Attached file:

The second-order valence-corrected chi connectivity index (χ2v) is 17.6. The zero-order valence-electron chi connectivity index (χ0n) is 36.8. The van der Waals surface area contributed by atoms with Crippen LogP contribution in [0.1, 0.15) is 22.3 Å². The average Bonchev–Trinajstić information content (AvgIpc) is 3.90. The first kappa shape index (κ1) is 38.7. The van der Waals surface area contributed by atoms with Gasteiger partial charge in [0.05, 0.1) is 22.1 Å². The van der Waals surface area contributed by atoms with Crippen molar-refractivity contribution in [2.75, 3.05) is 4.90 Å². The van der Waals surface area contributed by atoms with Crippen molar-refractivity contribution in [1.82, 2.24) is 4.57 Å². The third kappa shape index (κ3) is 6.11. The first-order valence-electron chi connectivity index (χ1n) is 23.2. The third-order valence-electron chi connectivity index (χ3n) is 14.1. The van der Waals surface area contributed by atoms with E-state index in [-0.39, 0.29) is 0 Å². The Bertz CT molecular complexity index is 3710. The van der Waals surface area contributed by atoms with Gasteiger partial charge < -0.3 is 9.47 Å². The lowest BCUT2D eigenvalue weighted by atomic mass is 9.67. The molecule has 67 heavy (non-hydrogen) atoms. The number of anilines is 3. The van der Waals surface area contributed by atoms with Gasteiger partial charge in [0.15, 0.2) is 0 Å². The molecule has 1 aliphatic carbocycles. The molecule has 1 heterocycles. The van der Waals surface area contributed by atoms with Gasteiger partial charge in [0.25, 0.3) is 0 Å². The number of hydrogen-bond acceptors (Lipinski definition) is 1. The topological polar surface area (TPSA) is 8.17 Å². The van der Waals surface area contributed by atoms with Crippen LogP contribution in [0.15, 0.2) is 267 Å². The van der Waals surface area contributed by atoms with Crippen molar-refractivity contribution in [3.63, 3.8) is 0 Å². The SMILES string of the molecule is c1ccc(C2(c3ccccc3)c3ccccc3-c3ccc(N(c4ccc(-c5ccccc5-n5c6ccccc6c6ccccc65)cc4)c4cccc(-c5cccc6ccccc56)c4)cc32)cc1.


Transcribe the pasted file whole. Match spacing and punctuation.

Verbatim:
The second-order valence-corrected chi connectivity index (χ2v) is 17.6. The zero-order valence-electron chi connectivity index (χ0n) is 36.8. The van der Waals surface area contributed by atoms with Crippen LogP contribution in [0.1, 0.15) is 22.3 Å². The average Bonchev–Trinajstić information content (AvgIpc) is 3.90. The first kappa shape index (κ1) is 38.7. The van der Waals surface area contributed by atoms with Gasteiger partial charge in [0.05, 0.1) is 22.1 Å². The van der Waals surface area contributed by atoms with Crippen molar-refractivity contribution in [2.75, 3.05) is 4.90 Å². The van der Waals surface area contributed by atoms with Crippen molar-refractivity contribution in [1.82, 2.24) is 4.57 Å². The third kappa shape index (κ3) is 6.11. The first-order valence-electron chi connectivity index (χ1n) is 23.2. The third-order valence-electron chi connectivity index (χ3n) is 14.1. The van der Waals surface area contributed by atoms with E-state index in [-0.39, 0.29) is 0 Å². The Bertz CT molecular complexity index is 3710. The van der Waals surface area contributed by atoms with Gasteiger partial charge < -0.3 is 9.47 Å². The lowest BCUT2D eigenvalue weighted by atomic mass is 9.67. The molecule has 67 heavy (non-hydrogen) atoms. The number of anilines is 3. The van der Waals surface area contributed by atoms with Gasteiger partial charge in [0.15, 0.2) is 0 Å². The molecule has 1 aliphatic carbocycles. The molecule has 1 heterocycles. The van der Waals surface area contributed by atoms with Gasteiger partial charge in [0.25, 0.3) is 0 Å². The number of hydrogen-bond acceptors (Lipinski definition) is 1. The topological polar surface area (TPSA) is 8.17 Å². The van der Waals surface area contributed by atoms with Crippen LogP contribution in [0.15, 0.2) is 267 Å². The van der Waals surface area contributed by atoms with Crippen molar-refractivity contribution in [3.63, 3.8) is 0 Å². The SMILES string of the molecule is c1ccc(C2(c3ccccc3)c3ccccc3-c3ccc(N(c4ccc(-c5ccccc5-n5c6ccccc6c6ccccc65)cc4)c4cccc(-c5cccc6ccccc56)c4)cc32)cc1.